In the evening I kicked off an evening of wild improvisation by playing my theremin with hammers (the joke here is that the first really good thereminist, Clara Rockmore, wrote that you don't need hammers to play air) and then started improvising while Oli improvised on his synth, then dragging the next person onto the theremin while I got busy with my whirly plastic tubes...
Sunday morning I donned my black Indian suit with the silver trim - a bit show-biz, but I was compèring a concert in the afternoon so I felt justified - and we gathered in a side room while our virtuosos rehearsed yet again and did sound checks, and we plotted the ensemble pieces for the sunday afternoon concert. Then we set up the rest of the theremins, got them "good enough for rock and roll" and rehearsed our pieces. Lunch, and then the audience started arriving, and we hit them with three hours worth of theremin, from Jon Bernhardt playing the Ramones, and Video Killed The Radio Star in front of Bruce Woolley, who later covered the Doctor Who theme with a subset of the Radio Science Orchestra, the Radio Science Quartet, to some very free jazz, noise/art, mad scientist stuff and ambient to an hour from our virtuosos in various combinations doing classical and modern classical, and ending with Charlie and Carolina doing a medley of popular stuff - Star Trek, Good Vibrations, and finally the UK League of Thereminists, about 19 of us (I think) surrounding the audience in sound (we even had two up on the balcony) starting with Veil Nebula (original version to be found on Sonic Weekend on itunes) and exploring various ways that a circle of theremins can be put to use with a wild range of skill levels and one rehearsal in chaotic circumstances. At the end of the concert was a groupshot for The Word magazine.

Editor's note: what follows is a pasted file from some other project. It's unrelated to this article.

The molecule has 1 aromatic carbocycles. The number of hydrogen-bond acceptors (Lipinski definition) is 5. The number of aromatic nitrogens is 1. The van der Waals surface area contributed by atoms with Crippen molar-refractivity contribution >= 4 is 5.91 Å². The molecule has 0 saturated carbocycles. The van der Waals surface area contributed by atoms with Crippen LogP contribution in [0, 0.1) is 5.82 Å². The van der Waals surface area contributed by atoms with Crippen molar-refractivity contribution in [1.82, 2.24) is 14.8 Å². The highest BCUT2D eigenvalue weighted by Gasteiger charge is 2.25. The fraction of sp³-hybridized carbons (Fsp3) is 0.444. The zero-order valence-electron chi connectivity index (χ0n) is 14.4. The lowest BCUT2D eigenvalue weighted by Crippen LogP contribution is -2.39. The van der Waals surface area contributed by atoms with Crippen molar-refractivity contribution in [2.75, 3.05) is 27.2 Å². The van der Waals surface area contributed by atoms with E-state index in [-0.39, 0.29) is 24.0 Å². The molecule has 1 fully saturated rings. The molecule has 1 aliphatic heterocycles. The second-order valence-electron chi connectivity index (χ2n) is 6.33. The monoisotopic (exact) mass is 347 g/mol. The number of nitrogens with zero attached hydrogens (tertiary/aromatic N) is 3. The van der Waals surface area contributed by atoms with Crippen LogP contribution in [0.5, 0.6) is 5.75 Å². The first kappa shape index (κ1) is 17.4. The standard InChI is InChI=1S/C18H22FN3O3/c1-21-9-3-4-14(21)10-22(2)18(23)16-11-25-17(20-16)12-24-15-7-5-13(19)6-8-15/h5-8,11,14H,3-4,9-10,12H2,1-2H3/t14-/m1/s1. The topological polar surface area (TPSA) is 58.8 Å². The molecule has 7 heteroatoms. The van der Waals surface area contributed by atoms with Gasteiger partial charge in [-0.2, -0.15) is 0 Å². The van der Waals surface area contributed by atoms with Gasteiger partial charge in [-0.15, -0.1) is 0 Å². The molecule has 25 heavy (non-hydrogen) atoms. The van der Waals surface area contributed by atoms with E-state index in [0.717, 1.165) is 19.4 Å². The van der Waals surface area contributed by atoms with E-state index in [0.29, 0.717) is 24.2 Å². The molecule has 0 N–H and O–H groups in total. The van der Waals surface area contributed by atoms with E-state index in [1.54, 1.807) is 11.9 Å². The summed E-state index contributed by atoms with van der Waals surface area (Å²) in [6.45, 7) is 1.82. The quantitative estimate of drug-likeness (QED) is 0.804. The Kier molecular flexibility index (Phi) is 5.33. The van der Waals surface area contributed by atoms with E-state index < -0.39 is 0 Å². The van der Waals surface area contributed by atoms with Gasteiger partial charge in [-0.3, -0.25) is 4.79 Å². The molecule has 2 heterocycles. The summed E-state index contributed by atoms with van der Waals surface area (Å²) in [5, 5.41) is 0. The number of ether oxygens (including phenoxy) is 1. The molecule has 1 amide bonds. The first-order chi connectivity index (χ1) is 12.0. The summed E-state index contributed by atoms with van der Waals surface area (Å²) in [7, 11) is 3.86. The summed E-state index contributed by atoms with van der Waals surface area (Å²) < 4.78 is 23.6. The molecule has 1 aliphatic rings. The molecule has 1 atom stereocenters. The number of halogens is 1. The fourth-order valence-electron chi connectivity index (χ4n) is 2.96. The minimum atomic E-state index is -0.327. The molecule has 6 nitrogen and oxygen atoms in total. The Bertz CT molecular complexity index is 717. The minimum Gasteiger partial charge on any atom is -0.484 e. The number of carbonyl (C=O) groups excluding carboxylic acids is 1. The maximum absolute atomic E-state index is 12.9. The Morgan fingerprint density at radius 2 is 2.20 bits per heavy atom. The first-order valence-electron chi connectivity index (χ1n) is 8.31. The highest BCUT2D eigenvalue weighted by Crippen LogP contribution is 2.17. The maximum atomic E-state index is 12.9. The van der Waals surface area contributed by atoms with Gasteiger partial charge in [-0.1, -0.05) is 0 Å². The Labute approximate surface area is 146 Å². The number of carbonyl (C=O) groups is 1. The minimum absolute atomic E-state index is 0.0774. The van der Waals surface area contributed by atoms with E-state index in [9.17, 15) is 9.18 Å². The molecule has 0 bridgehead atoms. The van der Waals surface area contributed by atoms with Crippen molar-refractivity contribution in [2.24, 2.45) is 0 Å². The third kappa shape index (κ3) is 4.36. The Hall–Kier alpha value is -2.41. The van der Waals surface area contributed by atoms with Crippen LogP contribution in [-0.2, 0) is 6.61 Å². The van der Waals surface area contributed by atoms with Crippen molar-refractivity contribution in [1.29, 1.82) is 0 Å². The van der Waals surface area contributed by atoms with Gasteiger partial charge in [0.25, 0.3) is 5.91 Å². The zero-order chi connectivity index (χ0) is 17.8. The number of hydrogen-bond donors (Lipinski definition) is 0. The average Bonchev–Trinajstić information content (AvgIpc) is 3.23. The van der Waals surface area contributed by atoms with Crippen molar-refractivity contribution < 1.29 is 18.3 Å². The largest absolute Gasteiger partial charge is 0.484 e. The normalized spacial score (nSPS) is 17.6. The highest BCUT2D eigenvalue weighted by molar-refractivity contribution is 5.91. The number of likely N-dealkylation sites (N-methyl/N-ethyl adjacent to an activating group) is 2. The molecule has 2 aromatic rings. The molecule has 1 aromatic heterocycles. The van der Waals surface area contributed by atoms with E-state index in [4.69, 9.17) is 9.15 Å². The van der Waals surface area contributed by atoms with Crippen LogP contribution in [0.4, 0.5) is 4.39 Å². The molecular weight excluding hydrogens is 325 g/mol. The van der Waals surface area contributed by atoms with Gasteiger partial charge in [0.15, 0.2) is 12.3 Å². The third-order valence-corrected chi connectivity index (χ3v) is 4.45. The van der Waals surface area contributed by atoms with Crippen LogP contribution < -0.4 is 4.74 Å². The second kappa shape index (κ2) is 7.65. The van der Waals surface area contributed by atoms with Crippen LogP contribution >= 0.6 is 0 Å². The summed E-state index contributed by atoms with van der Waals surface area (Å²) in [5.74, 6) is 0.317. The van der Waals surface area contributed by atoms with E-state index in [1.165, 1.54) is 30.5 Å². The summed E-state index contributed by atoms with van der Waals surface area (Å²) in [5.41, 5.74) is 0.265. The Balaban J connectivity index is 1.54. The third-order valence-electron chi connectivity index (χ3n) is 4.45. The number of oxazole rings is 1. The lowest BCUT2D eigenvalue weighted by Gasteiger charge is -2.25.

Sunday night various people jammed with our wire guy, JD, including Miss Hypnotique, who turned up for the concert. And then people just noodled around and chatted. By 11.30 it felt like three in the morning and I hooked up echoes to a couple of theremins, and arranged them so I could play both at once, with my hips and arms. And I danced! The instruments interfered like anything and made a wonderful sound. When I found the rhythm there was a round of applause. Other people tried and it was different every time. So I wandered into the dining hall and ordered a box from Jake, to ring-mod two theremins with a wet/dry mix control (mine do not interfere, so I figured this would be interesting instead.)
Monday morning a lot of very tired people went home, and posted a ton of photos on the internet. Links to be found in this thread on Theremin World.
More talk and links to blog entries here.